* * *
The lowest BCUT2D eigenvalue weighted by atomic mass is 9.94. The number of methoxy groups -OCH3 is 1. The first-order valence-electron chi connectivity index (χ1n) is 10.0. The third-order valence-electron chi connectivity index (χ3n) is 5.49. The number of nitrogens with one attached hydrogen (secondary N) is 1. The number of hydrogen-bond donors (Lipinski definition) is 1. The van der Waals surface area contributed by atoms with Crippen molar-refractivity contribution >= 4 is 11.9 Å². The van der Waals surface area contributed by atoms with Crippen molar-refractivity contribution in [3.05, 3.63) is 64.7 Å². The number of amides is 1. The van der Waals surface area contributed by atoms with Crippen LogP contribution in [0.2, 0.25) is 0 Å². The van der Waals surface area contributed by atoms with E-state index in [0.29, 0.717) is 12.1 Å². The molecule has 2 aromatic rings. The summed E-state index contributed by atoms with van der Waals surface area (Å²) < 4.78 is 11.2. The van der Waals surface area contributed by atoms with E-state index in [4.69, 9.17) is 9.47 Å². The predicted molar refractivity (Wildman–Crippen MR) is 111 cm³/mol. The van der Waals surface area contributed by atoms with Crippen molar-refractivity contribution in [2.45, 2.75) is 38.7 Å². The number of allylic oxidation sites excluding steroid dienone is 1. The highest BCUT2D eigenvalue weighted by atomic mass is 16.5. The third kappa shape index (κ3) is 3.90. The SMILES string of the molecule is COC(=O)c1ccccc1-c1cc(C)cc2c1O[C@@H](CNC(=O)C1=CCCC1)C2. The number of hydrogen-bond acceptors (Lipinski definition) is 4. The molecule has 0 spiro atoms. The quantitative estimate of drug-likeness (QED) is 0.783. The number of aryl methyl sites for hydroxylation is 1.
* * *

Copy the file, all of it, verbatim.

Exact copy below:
The lowest BCUT2D eigenvalue weighted by atomic mass is 9.94. The number of methoxy groups -OCH3 is 1. The first-order valence-electron chi connectivity index (χ1n) is 10.0. The third-order valence-electron chi connectivity index (χ3n) is 5.49. The number of nitrogens with one attached hydrogen (secondary N) is 1. The number of hydrogen-bond donors (Lipinski definition) is 1. The van der Waals surface area contributed by atoms with Crippen molar-refractivity contribution >= 4 is 11.9 Å². The van der Waals surface area contributed by atoms with Crippen molar-refractivity contribution in [3.05, 3.63) is 64.7 Å². The number of amides is 1. The van der Waals surface area contributed by atoms with Crippen LogP contribution in [0.2, 0.25) is 0 Å². The van der Waals surface area contributed by atoms with E-state index in [0.29, 0.717) is 12.1 Å². The molecule has 2 aromatic rings. The summed E-state index contributed by atoms with van der Waals surface area (Å²) < 4.78 is 11.2. The van der Waals surface area contributed by atoms with E-state index in [4.69, 9.17) is 9.47 Å². The predicted molar refractivity (Wildman–Crippen MR) is 111 cm³/mol. The van der Waals surface area contributed by atoms with Crippen molar-refractivity contribution in [2.45, 2.75) is 38.7 Å². The number of allylic oxidation sites excluding steroid dienone is 1. The highest BCUT2D eigenvalue weighted by atomic mass is 16.5. The third kappa shape index (κ3) is 3.90. The SMILES string of the molecule is COC(=O)c1ccccc1-c1cc(C)cc2c1O[C@@H](CNC(=O)C1=CCCC1)C2. The number of hydrogen-bond acceptors (Lipinski definition) is 4. The molecule has 0 spiro atoms. The quantitative estimate of drug-likeness (QED) is 0.783. The number of aryl methyl sites for hydroxylation is 1.